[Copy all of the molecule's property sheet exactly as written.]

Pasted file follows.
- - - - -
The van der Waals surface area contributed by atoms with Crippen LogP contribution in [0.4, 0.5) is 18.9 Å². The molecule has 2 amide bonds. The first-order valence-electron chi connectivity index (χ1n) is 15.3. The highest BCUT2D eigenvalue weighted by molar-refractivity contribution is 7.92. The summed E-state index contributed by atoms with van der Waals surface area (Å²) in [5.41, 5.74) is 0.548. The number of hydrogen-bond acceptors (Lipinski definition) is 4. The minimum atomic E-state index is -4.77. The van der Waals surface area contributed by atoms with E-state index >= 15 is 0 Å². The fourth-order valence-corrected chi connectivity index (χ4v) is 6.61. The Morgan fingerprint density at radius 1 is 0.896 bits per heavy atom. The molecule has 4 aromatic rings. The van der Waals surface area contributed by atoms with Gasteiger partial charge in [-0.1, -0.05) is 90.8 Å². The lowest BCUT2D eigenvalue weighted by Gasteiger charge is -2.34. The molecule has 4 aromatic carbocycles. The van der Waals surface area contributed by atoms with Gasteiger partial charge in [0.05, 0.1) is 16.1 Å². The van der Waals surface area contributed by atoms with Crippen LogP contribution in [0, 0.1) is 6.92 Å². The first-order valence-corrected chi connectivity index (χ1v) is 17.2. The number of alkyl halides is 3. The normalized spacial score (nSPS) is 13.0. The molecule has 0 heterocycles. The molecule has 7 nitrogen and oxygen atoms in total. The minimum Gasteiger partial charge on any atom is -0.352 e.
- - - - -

The van der Waals surface area contributed by atoms with Crippen LogP contribution in [0.4, 0.5) is 18.9 Å². The molecule has 2 amide bonds. The first-order valence-electron chi connectivity index (χ1n) is 15.3. The highest BCUT2D eigenvalue weighted by molar-refractivity contribution is 7.92. The summed E-state index contributed by atoms with van der Waals surface area (Å²) in [5.41, 5.74) is 0.548. The number of hydrogen-bond acceptors (Lipinski definition) is 4. The minimum atomic E-state index is -4.77. The van der Waals surface area contributed by atoms with E-state index >= 15 is 0 Å². The fourth-order valence-corrected chi connectivity index (χ4v) is 6.61. The Morgan fingerprint density at radius 1 is 0.896 bits per heavy atom. The molecule has 4 aromatic rings. The van der Waals surface area contributed by atoms with Gasteiger partial charge in [-0.1, -0.05) is 90.8 Å². The lowest BCUT2D eigenvalue weighted by Gasteiger charge is -2.34. The molecule has 4 aromatic carbocycles. The van der Waals surface area contributed by atoms with Gasteiger partial charge in [0.05, 0.1) is 16.1 Å². The van der Waals surface area contributed by atoms with Crippen LogP contribution in [0, 0.1) is 6.92 Å². The first-order valence-corrected chi connectivity index (χ1v) is 17.2. The number of alkyl halides is 3. The normalized spacial score (nSPS) is 13.0. The molecule has 0 heterocycles. The molecule has 7 nitrogen and oxygen atoms in total. The minimum Gasteiger partial charge on any atom is -0.352 e.